In Bukey’s (Leap of Faith, 2014) sophomore thriller, reporter Ann Dexter scours an abducted opera singer’s past hoping she’ll find clues that will lead his captor to release him.
Ann would prefer investigative journalism to reporting on education for the Seattle Times, but she’s happy to interview Franco Albanese. He’s the rock star of opera, and Ann, a fan of the art form, is smitten by the striking, charismatic singer. But at a dress rehearsal for the upcoming Don Giovanni, Ann’s disappointed to learn that Franco won’t be singing. The man, as it turns out, has disappeared. Ann sees potential for a story and the chance to prove herself an investigative reporter. She talks with Franco’s associates, starting with his assistant, Martin Coulter. The kidnapper sends Ann emails, which the cops start monitoring. Against the wishes of her boss, Jeff Skinner, and authorities, Ann initiates covert correspondence with the kidnapper, who cryptically demands she publish Franco’s confession. She continues to delve into the singer’s history, locking onto a possibly relevant event from years earlier. Her investigation deepens when someone winds up murdered, and Ann’s persistence could lead her into danger. Bukey’s protagonist, well-established in her preceding novel, is just as fascinating the second time, supported by psychic boyfriend, Victor, and sis Nancy, who’s undergoing chemo. But her flaws make her stand out: though she cares for Nancy, she’s likewise territorial, wanting her sister to know exactly who Victor “belonged to” when sensing a closeness between them. The prose follows suit: narrator Ann points out shortcomings of her home (“dark and mossy”). The apparent blemishes give the setting flavor, in this case, an irresistible somber ambience. Inconsistencies are unfortunately hard to miss: a smartphone is also written as Smartphone and Smart Phone, while an important text is later noted as a voice mail.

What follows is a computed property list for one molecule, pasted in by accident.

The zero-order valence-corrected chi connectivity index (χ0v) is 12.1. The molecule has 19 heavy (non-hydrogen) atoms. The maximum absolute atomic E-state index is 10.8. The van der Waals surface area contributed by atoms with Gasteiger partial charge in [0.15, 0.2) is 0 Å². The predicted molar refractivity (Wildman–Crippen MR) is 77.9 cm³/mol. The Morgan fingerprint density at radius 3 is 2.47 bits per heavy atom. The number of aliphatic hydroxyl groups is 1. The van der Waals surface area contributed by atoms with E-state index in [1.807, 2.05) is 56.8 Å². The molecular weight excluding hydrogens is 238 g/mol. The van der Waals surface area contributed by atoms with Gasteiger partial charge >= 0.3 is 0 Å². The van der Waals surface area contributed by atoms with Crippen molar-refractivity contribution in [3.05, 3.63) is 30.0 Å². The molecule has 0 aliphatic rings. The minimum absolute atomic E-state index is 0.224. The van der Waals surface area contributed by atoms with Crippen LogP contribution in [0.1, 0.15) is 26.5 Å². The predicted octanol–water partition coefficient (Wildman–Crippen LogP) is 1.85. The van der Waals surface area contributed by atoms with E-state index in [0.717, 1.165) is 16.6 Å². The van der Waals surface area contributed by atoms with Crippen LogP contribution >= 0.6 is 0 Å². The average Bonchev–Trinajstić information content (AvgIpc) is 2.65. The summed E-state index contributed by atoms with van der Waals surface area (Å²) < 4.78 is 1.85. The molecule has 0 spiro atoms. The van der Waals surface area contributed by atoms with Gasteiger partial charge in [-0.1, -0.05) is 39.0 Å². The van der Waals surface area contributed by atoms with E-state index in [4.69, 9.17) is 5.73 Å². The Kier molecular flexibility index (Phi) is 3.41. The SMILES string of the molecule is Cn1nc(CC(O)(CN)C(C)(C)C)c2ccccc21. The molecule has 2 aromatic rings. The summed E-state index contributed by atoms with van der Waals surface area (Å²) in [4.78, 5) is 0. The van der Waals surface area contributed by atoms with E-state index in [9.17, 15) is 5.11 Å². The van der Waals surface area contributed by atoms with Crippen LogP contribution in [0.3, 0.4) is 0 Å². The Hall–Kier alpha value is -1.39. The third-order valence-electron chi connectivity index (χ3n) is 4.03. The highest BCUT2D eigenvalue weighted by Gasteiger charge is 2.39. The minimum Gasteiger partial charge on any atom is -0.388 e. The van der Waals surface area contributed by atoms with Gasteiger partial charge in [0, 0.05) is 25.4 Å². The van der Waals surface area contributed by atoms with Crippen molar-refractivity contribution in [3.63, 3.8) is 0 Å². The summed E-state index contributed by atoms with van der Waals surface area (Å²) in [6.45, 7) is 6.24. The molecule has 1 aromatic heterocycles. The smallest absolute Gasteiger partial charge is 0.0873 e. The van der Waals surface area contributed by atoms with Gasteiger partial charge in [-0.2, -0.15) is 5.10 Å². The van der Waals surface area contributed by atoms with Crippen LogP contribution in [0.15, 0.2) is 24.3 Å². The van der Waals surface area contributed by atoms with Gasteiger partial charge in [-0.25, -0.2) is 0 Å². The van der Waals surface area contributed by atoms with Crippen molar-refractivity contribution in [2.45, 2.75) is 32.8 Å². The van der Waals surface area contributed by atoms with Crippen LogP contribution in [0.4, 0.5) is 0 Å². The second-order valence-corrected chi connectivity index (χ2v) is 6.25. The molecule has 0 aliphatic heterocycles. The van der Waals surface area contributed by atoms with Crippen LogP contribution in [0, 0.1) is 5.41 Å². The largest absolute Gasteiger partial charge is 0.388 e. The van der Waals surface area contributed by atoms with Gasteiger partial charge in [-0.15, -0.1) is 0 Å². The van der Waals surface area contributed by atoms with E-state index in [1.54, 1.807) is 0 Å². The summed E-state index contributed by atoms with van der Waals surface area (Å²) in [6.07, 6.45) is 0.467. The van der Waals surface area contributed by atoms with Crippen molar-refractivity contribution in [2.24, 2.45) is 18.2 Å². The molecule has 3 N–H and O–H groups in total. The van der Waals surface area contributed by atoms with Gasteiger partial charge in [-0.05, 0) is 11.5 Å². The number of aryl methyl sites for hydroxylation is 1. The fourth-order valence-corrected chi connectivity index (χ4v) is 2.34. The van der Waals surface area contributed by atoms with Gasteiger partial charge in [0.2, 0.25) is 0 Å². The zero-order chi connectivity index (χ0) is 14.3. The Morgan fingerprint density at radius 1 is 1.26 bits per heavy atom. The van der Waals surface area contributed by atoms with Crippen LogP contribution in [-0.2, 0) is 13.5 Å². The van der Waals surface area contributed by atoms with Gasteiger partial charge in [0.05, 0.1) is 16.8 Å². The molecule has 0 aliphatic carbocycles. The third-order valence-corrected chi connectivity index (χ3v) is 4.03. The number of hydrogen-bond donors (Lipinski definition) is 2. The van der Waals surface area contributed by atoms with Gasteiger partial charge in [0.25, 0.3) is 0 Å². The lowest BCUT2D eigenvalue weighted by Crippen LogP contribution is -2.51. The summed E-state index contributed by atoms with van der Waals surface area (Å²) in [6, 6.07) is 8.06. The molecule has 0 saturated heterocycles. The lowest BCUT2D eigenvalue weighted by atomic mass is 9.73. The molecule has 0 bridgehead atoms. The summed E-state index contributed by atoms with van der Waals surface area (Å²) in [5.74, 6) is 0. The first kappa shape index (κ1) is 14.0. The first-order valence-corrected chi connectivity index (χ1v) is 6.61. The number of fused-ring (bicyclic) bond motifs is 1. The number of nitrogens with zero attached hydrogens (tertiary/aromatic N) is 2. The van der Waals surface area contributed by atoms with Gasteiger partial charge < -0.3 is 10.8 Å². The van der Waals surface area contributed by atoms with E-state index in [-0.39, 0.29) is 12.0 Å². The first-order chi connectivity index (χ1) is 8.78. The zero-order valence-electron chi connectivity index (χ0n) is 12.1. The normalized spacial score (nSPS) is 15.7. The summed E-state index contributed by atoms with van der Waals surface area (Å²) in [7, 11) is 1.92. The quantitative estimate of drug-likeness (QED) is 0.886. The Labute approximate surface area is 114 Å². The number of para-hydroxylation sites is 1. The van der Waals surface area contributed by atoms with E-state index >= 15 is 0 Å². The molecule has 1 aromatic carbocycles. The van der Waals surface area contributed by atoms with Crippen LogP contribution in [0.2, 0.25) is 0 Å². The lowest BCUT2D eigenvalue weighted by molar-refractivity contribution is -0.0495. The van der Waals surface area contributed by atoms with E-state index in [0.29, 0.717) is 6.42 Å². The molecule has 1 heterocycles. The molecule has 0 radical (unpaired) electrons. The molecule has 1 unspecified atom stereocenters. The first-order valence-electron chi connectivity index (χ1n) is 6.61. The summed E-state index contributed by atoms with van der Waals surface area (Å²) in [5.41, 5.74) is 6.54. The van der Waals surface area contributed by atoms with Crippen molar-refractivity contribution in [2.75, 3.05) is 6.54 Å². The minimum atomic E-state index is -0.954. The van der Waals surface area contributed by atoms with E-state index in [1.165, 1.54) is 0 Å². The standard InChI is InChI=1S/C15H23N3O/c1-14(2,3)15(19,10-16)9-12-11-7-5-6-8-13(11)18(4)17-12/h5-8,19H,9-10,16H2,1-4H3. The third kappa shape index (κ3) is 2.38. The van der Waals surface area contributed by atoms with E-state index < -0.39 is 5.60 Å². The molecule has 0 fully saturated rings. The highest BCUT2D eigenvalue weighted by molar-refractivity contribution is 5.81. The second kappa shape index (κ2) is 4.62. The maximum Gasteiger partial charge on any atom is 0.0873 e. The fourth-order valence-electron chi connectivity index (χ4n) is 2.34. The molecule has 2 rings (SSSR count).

A dynamic protagonist’s resolve makes her an admirable sleuth in this moody thriller.